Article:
At some point in recent pop-culture times, the power of transformation faded away. Cosmetic surgery lost its clandestine, don't-ask-don't-tell nature. Television began to beam a steady parade of changed rooms, traded spaces, extreme makeovers -- and all of these had the quality of bestowing momentary fame upon whoever was getting overhauled.

The camera came into the operating room to watch noses being pounded, stomachs bypassed and fat schlorped. Wardrobes were thrown into the trash can so that shopping could commence for an all-new look, and, somewhere, someone's always in the chair, getting smoky evening eye makeup.

Life is now a series of "befores" and "afters"; viewers tend to run to the fridge during the "during." In celebrityland, the occasional makeover used to signal a progression. Dramatic weight loss (or gain) really meant something. Hairstyles were monogamous. Most famous people adhered to the rules -- once you become recognizable, don't change your look -- to the point of caricature.

All of which is a preamble for: Wow! Look at Jack Osbourne! -- the spawn of Ozzy and Sharon who so ably nailed his part as the spoiled, heavyset, glum, narcissistic teen who occupied a series of upstairs bedrooms in the Osbourne manse. Jack has been seen in the checkout-line media sporting a trim new body and a faux-hawk haircut.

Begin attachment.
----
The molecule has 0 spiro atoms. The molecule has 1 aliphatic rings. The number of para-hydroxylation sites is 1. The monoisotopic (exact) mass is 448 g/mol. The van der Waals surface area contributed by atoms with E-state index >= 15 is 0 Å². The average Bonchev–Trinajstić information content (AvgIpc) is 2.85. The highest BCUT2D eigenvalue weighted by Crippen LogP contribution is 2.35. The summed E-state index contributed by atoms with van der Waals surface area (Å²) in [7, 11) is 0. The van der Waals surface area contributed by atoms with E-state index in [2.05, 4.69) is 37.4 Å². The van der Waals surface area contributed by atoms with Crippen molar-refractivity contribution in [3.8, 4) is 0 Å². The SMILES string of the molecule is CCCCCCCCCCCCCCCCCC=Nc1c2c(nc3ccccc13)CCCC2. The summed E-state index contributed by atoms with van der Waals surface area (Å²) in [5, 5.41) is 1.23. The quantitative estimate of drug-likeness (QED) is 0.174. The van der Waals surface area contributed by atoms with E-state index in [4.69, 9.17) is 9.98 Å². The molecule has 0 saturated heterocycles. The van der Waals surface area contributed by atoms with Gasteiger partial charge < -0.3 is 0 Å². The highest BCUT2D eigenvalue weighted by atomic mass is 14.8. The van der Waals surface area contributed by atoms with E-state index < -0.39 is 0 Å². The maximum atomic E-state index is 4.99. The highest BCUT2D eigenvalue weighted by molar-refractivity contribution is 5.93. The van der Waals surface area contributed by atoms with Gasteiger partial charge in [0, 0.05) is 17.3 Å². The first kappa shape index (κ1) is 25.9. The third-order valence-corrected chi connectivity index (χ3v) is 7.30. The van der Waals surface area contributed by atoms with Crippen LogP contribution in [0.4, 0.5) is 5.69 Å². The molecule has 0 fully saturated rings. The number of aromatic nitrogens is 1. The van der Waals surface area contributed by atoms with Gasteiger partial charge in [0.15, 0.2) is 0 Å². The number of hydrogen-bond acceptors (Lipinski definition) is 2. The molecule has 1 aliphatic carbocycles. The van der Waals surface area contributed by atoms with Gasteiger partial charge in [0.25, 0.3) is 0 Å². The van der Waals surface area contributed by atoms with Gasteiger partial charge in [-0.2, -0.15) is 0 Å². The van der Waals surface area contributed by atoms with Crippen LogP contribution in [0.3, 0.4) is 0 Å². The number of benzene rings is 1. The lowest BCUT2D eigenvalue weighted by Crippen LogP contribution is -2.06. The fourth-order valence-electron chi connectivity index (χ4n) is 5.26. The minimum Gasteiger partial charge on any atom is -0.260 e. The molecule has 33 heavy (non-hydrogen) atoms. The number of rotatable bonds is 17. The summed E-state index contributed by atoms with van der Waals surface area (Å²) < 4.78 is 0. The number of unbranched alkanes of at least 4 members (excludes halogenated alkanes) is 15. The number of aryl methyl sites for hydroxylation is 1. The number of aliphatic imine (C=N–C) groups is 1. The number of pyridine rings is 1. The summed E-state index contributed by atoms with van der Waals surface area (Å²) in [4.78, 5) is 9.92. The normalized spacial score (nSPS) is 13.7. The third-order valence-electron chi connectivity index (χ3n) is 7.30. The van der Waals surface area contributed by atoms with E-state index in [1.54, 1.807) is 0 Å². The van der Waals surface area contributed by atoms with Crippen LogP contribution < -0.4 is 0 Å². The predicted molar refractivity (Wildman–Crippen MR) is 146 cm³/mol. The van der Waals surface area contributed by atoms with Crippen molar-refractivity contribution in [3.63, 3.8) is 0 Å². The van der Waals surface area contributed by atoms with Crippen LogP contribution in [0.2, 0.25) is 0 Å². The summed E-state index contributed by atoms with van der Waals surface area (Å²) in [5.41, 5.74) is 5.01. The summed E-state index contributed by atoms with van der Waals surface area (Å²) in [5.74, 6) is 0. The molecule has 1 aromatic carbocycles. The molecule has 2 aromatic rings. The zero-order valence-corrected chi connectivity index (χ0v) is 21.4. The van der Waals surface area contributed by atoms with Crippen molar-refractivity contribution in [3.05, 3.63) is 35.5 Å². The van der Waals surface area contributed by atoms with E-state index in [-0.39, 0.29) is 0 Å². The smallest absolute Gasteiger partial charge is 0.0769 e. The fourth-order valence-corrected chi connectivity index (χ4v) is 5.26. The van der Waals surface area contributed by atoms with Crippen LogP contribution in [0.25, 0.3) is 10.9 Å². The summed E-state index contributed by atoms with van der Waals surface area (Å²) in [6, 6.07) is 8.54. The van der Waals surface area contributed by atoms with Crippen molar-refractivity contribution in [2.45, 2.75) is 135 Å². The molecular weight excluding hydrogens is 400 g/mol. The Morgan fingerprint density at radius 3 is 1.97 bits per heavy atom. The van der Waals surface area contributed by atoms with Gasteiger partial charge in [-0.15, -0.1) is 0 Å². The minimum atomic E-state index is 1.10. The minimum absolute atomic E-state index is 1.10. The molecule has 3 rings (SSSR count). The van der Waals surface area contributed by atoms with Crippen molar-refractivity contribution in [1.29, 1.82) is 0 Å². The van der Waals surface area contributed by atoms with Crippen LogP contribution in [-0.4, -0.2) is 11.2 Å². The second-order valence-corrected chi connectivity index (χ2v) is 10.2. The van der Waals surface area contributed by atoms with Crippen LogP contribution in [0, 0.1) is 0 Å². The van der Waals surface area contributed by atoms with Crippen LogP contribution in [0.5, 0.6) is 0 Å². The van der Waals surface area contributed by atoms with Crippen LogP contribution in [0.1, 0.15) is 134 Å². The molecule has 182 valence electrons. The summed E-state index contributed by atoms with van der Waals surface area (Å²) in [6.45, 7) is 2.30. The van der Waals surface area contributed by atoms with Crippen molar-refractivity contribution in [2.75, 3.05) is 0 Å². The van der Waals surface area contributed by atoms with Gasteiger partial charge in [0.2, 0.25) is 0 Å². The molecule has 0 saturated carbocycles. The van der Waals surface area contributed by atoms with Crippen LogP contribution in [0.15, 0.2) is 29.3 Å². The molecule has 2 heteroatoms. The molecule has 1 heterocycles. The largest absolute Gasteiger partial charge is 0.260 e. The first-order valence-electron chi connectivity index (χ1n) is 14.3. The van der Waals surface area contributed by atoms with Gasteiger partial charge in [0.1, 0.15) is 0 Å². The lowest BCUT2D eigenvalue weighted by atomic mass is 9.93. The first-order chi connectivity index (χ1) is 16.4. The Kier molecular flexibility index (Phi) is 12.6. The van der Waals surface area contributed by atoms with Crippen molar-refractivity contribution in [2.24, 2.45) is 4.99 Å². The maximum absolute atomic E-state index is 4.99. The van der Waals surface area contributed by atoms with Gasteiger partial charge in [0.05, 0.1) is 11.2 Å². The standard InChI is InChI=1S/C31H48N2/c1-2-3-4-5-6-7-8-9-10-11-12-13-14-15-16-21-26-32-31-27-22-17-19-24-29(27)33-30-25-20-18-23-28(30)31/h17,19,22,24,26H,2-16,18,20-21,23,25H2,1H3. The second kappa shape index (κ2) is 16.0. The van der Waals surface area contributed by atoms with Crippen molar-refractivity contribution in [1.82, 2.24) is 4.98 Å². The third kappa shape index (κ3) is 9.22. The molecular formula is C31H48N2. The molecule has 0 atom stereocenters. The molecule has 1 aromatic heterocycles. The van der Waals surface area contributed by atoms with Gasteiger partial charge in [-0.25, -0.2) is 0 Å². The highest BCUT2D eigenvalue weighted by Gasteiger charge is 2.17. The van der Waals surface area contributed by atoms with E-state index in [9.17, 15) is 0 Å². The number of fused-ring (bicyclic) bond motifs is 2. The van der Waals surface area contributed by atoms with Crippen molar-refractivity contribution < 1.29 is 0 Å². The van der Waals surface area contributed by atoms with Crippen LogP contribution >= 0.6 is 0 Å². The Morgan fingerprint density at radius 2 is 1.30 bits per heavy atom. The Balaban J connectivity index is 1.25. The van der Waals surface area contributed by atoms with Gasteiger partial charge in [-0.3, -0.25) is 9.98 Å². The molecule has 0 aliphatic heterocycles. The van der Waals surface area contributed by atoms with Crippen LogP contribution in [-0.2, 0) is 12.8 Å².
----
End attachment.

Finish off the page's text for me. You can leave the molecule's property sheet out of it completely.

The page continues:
Last we left him (before the end of the family's reality show, "The Osbournes"), Jack was looking to become a permanent part of the D-list rehab scene. He'd let his hair grow out to Bozo-ian heights. He was reveling in his ugly nature -- the show had made him out to be an uncaring, unruly slob; in many ways he was even more undesirable than his sister Kelly, who'd gotten a recording deal (and also a trip to rehab). But the world didn't have room for two fatty bratties, and so it was Jack who had to go the hard-core image-makeover route. Now the kid looks better, feels better. But he's a year or two late. The image of "Jack Osbourne" -- the fat teenager screaming obscenities at the unfortunate employee whose job it was to rouse him out of bed -- is permanently Sharpie-marked on the scrolls of fame. Makeovers, yawn, lost their power to impress long ago.

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